65-69 Main Street, Plainfield, 454-0133
Positive Pie was a friendly culinary face in Plainfield for almost as long as I can remember. Last spring, it took over the space that was formerly River Run and, as Positive Pie Tap & Grill, became far more than a pizzeria.
I felt conspicuous as a nonlocal entering the neighborhood spot, but it was worth it.
With my budget, I didn't indulge too much in the restaurant's taps but was impressed by the selection. Nineteen brews included plenty of local faves — including beers from Hill Farmstead and Bobcat Café — as well as national cult concoctions such as Mikkeller Beer Geek Breakfast. I went for the 20th tap — a big glass of licorice-flavored Rookie's Root Beer.
Food came out quickly, with the rosemary pizza (above) leading the charge. The crust was thin enough to be simultaneously crisp and chewy. A piquant garlic-Parmesan sauce proved an excellent background for a powerful (but not overwhelming) dose of the fresh herb. Chunks of chicken added chewiness, while slices of tomato lent a welcome hit of acid.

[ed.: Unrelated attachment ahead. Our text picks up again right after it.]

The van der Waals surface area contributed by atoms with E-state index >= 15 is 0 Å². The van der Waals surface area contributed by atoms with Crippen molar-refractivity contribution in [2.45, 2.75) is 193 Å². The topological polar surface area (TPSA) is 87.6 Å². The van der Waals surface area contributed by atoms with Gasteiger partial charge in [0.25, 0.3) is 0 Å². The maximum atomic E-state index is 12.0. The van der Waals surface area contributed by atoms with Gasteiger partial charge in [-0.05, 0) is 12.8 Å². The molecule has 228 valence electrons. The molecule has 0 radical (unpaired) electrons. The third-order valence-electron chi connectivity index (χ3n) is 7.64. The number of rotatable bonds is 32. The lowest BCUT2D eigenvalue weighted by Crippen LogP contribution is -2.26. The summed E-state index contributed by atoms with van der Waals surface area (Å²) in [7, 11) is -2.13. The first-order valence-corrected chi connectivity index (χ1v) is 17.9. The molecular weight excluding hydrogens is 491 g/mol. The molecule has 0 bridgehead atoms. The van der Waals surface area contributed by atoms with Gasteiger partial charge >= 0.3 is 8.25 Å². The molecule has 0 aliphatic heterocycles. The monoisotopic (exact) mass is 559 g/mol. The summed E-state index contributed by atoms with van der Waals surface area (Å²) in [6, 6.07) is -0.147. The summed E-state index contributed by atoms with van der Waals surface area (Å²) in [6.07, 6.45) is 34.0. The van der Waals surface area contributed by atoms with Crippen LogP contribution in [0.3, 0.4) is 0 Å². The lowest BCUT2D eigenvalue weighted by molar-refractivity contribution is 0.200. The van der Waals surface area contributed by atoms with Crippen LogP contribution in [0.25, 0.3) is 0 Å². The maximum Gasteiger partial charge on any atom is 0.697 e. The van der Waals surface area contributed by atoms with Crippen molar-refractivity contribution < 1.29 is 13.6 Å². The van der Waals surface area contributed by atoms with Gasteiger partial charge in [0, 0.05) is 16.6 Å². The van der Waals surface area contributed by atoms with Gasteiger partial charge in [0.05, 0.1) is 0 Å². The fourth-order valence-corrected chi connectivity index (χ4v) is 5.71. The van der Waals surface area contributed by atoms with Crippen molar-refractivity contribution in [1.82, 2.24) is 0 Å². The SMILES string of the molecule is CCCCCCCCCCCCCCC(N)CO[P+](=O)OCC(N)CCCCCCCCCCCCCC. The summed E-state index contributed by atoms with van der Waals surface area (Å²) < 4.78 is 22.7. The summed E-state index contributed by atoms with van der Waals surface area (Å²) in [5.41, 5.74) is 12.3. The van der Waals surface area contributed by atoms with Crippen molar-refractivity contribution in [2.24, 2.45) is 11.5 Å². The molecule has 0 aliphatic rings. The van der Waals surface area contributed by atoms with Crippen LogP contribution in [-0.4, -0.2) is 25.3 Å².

I couldn't resist a $4 order of fried Brussels sprouts, referred to on the menu as "little nuggets of love." I would have been more besotted had the sprouts been cooked more before frying — most were underdone in the middle. But their tempura-like jackets were hard to resist, the Sriracha-aioli dipping sauce nigh on impossible.
Luckily for me, there was a hearty helping of the latter. It was a wonderful accompaniment for the banh mi, as well.
As a banh mi, the handcrafted sandwich failed miserably. As something I would drive an hour to eat anytime, though, it was a success.
The fluffy homemade bun was griddled, but absorbed just enough of the juices of the braised pork shoulder within. Ultra-thin slices of lightly pickled carrot and radishes contributed a crunch, along with a welcome hello from fresh cilantro. Instead of paté, creamy fattiness came from Dijon cream cheese.
Sandwiches at the Tap & Grill usually come with a choice of salad or fries. I asked for half portions of each and was glad I did. The fresh winter greens and radishes were a little too lightly dressed, so I added a bit of the Sriracha aioli, which found its way onto everything I ate that evening and worked well on each item. The fries were a perfect compromise for me and my dyed-in-the-wool Vermonter dining partner. Brown and skin-on for him, double-fried and ravishingly crisp and salty for me.
And, like everything I tried, they were worth a drive.
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